This is my 2002 FordExplorer. Having traveled quite a few miles, the paint is chipping, it now squeaks, thuds, locks and unlocks randomly, and sets its own alarm off when the weather turns hot or cold. While I would still love a new car, last year I made a choice to invest in my health first. On September 11th, 2019, I celebrated the first anniversary of my gastric sleeve surgery. On that day, I weighed in a pound below my goal weight. While I’m proud of my weight loss “stats,” the focus of this blog is not about those. I share this part of my journey for three reasons, none of which are needs for congratulations or compliments:1. To offer HOPE. You (or someone you love) may need hope because you have tried over and over to lose weight and doubt things will ever change. Perhaps your doctor has told you to lose weight (which you already know). Nothing seems to work for long and you feel frustrated. Weight loss surgery (WLS) may not be the right tool for you, and I am not here to convince you it is. However, obesity is a complex disease, and finding a doctor who will support you in your weight loss efforts rather than simply advise you to “eat less” is a good start. I don’t know which tool will be the best option for you, but be hopeful that something or someone can help you.2. To EDUCATE. According to a 2015-2016 study by the Centers for Disease Control and Prevention, the obesity prevalence rate was 39.8% and affected about 93.3 million adults in the U.S. The problem is not going away, nor are obesity-related conditions such as diabetes, heart disease, high blood pressure, some cancers, etc. I did not want to be a statistic. Diabetes was a disease I had managed to elude, but given my family history and the up and down scales I dealt with for years, it was right around the corner. I have been on no less than 20 diets, plans, or “lifestyle changes.” Working out has been a regular part of my adult life. I’ve lost between 30-74 pounds at various times, but it found a way back on. The reality was this: the more I lost and gained, the more my body worked against me to maintain my weight loss. My set point did not want to change and my metabolism was less effective because of the previous weight loss. I have worked with weight loss patients and administered pre-surgical bariatric psychological evaluations for years. I understood the process from a medical standpoint, but I still researched and made an educated decision before I underwent the procedure, fully understanding the risks, potential benefits, and probable outcomes. WLS (also known as bariatric surgery or, more appropriately named, metabolic surgery) is an effective tool in the fight against obesity. Despite some people’s perception, it is not an easy way out. Don’t be discouraged by others that may not understand the surgery or your personal “why.” If you want to educate yourself about this topic and available options, visit this bariatric surgery resource. There are many reasons why someone may not be a good candidate, but ignorance does not have to be one.3. To DESTIGMATIZE. I’ll say it again in case you missed it above: WLS is not easy and is not a quick fix. It is not cheating, and there are several misconceptions about WLS. It is a tool. Consider this: Is a builder a craftsman simply because he uses a Milwaukee or DeWalt tool? Or, is he a craftsman because he has learned to use good tools effectively to create what he sets out to build? Many WLS patients question whether to tell others about surgery for fear it might be perceived as a failure or inability to achieve weight loss on their own. Some patients are afraid others won’t see it as their own victory. If you struggle with this mindset, let me tell you why it is your victory. You own it all: the disappointments, pain, poor choices, fears, and risks. You also own the choice, changes, positive outcomes, hard work, and victory. This is what a victory looks like: riding a rollercoaster ride with your son without questioning whether you can fit in the seat, being able to wear your wedding ring from 15 years ago, shopping in any clothing store you choose, moving from the morbidly obese category to just overweight, walking up a flight of stairs without becoming winded, leaving your arms down to your sides during a flight because you fit in your seat, reporting your actual weight to the DMV (who even does that?), sitting down in a chair without fear it might break, or attending your daughter’s sporting event that you would not have attended in the past for fear of embarrassment. There will be people in your life who will not understand. It’s okay, they don’t have to. Their ignorance does not change your victory. In the words of Eleanor Roosevelt, “No one can make you feel inferior without your consent.” Don’t give away your victory.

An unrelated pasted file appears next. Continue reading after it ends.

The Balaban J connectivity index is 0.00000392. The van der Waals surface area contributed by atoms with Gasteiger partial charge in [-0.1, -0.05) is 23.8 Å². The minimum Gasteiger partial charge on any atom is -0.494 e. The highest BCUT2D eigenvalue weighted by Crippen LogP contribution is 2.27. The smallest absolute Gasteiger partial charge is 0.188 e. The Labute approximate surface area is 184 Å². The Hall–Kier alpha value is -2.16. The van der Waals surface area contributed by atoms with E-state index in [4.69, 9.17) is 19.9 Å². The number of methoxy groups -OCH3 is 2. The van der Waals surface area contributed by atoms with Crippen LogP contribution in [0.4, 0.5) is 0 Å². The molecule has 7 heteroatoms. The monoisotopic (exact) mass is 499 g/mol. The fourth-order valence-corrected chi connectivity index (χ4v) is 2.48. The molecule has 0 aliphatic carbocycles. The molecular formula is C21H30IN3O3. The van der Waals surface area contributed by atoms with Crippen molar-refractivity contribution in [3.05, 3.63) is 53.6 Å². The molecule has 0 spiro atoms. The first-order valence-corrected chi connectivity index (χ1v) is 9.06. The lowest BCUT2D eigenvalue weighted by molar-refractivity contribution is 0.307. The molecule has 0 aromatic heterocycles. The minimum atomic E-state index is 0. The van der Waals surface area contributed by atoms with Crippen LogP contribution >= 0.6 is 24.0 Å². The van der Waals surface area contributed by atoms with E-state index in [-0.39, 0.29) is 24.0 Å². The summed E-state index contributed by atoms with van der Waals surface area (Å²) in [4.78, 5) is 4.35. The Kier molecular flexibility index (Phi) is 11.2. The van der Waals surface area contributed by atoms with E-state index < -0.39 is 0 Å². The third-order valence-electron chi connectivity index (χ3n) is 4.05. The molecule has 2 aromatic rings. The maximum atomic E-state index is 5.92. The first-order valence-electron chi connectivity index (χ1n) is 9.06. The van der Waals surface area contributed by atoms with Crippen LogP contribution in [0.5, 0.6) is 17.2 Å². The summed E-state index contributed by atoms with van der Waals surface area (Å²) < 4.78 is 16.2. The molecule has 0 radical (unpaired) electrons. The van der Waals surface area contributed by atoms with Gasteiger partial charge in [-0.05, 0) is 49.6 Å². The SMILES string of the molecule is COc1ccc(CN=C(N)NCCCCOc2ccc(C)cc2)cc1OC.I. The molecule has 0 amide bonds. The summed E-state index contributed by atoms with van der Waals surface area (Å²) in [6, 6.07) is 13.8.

As for my choice to keep driving my old, beat-up Explorer ... I had to personally finance my weight loss surgery because my insurance plan did not provide coverage. (Unfortunately, many times the insurance provider or employer plan would rather pay for diabetic medications than the prevention or remission of the disease). There were only so many expenses I wanted to take on, so the idea of paying for a vehicle and a surgery was not a good one. I had a choice to make. As I imagined buying another car, I could picture my future self in a new-to-me Toyota Highlander, tear-stained face, sitting uncomfortably with tight pants and back pain, eating fast food as I waited at the pharmacy to pick up Metformin, insulin, or a second blood pressure medication. A new car would not give me more life or more time with my family. The choice was easy. I would rather have my health than a new car. As old and crappy as my Explorer is, it is a reminder that I chose the life I want to live. That is my victory.